Columbia University Medical Center study shows link between depression and worsening heart disease
Depression is known to be "hard on the heart" – now researchers are a step closer to understanding why. A new Columbia University Medical Center study examining potential links between depression and heart disease found that heart disease patients who showed symptoms of depression were substantially less adherent to taking a prescribed medicine than patients without depression. Patients who continued to show signs of depression three months after a heart attack or angina only took prescribed medications 67 percent of the time, compared to almost 90 percent in non-depressed patients.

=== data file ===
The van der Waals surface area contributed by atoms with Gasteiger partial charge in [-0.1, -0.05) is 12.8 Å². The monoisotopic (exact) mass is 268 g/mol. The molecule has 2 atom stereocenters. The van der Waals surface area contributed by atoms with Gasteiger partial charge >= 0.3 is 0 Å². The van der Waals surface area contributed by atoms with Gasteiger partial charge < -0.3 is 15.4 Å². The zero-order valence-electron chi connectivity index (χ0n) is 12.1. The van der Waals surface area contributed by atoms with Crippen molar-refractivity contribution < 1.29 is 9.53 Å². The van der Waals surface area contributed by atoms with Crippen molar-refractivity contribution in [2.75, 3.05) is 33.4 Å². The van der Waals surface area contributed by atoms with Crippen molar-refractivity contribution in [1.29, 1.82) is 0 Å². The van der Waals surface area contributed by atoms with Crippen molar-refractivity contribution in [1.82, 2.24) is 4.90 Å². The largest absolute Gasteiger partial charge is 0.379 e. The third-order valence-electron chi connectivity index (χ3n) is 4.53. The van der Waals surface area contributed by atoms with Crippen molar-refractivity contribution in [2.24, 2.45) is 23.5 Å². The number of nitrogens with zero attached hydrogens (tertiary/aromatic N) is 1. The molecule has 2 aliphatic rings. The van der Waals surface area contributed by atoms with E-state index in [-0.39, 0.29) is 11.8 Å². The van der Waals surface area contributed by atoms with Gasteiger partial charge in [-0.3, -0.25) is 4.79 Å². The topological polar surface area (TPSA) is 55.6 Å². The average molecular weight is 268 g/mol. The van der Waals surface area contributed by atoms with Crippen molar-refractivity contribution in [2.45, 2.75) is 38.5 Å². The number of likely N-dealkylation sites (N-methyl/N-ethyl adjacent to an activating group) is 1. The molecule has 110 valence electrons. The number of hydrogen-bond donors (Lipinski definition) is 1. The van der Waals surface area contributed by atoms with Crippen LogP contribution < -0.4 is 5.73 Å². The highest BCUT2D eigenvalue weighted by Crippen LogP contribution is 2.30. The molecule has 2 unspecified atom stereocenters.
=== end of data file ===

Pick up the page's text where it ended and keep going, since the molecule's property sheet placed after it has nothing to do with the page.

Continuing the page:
The research, which was presented for the first time at the 63rd American Psychosomatic Society Annual Meeting is part of the Coronary Psychosocial Patient Evaluation Study (COPES), a multi-site, multi-project consortium that is funded by the National Heart, Lung, and Blood Institute. According to Karina W. Davidson, Ph.D., assistant professor of medicine at Columbia University Medical Center and principal investigator of the study, it was known that depression in heart disease patients increases the risk of death after a heart attack, but the explanation for the link had remained unclear until now.
Craig LeMoult | EurekAlert!
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